Every long journey begins with one small Czech

Airplane seat neighbors can challenge even the hardiest of travelers. After a week of sleep deprivation, the challenge increases exponentially and our ex-pat experience begins now. We are in single seats of the small plane, Mary sits directly behind Lisa.

Yay, we are on the plane, Tucson to Houston. Boo, we are stuck on tarmac for unidentified computer fix and reboot. Yay, Mary passes out with exhaustion. Boo, she wakes up before we’ve taken off, and realizes, to her horror, that she is surrounded by the Czech family reunion. The short patriarch sits behind her, a fellow of 70 some years, who talks non-stop in Czech to his grandson across the aisle. Occasionally, the grandson responds.

Barcelona mosaic

Mary realizes that this man is the same person who tried to cut in front of Lisa at the check-in counter. Lisa swiftly and politely directed him to another gate agent, and he mumbled an admonishment to her and to our multiple bags.

The wife comes to visit the patriarch, Mary notes that she sits front of Lisa. Mary strategically offers her seat to wife, but wife declines. She lives with Mr. Czech talk radio, after all.

We take off and the change in air pressure knocks Mary into slumber land again, the sing-song Czech provides the soundtrack for crazy dreams. Is he really singing? Is he talking? Mary drifts in and out of consciousness.

We survive the flight, but soon see the short Czech couple headed to the same Houston airport gate for our Frankfurt flight. We harness our mind power and guide them into seats far from us for the nine-hour flight. Success!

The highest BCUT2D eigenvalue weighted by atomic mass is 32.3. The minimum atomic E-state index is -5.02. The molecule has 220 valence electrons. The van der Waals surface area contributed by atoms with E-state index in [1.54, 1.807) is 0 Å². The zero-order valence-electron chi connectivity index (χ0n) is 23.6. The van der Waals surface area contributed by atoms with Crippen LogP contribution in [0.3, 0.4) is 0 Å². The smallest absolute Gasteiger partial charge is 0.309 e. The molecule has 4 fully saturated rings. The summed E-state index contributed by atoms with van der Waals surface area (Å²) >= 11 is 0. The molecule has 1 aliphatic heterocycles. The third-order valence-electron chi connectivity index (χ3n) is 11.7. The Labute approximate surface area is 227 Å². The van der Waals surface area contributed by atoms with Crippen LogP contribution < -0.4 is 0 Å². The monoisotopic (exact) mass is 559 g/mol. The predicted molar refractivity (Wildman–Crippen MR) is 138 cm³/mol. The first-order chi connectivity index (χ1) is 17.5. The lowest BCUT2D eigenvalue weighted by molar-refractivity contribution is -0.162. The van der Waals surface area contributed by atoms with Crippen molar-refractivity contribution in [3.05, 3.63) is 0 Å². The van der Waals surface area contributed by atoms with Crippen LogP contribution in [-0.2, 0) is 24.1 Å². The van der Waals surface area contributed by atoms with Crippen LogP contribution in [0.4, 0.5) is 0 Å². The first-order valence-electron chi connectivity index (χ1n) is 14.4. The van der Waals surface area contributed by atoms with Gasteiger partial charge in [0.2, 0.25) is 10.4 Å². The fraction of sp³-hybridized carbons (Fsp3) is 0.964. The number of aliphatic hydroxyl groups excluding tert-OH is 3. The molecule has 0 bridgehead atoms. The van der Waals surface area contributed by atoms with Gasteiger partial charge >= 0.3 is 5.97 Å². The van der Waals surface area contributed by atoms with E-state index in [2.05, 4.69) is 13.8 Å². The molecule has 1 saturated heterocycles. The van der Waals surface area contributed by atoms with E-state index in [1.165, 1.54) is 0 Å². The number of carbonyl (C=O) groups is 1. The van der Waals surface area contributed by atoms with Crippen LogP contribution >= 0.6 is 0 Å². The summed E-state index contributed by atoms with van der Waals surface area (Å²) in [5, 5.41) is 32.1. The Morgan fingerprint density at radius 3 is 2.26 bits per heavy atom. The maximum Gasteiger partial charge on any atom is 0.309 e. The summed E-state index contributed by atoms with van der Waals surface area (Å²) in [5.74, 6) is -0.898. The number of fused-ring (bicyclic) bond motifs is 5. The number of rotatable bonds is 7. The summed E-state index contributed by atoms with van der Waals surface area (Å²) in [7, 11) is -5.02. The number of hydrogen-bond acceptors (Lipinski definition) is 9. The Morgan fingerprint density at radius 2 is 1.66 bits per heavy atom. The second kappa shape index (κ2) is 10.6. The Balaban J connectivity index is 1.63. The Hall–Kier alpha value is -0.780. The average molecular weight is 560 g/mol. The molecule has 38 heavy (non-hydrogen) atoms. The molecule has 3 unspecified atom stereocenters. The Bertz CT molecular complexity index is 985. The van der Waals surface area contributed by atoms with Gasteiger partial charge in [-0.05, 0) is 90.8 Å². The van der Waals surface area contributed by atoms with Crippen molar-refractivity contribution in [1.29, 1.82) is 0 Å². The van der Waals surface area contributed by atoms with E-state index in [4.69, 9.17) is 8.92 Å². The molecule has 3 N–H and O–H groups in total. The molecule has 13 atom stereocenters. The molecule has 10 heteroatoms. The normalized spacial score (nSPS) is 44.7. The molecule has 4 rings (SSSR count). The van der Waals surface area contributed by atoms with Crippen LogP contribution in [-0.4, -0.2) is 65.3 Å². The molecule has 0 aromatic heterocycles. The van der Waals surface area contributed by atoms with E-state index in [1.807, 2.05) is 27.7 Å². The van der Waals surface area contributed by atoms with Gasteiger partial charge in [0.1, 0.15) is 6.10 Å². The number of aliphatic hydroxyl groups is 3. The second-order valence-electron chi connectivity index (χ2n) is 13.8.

We discuss window and aisle seat assignments with another passenger, and Lisa proves that yes, Lisa has the preferred aisle seat. Mary is in the middle. Window seat woman is a San Diego native headed back to Basil, Switzerland, where she is a project manager of some sort for a Pharma start up, even though she is really more interested in biology, nutrition, holistic health. A most pleasant seat mate who reads Edible San Diego as we read Edible Tucson. We inquire casually about visas and she replies, “Oh, I have an E.U. passport because my parents are Czech.”

© 2013 by Lisa Howells and Mary Reynolds. All rights reserved

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2 responses to “Every long journey begins with one small Czech

  1. What a great short, short and the poetic prose…fabulous creative non-fiction. Should be published on Brevity e-zine! Thank you, Mariel

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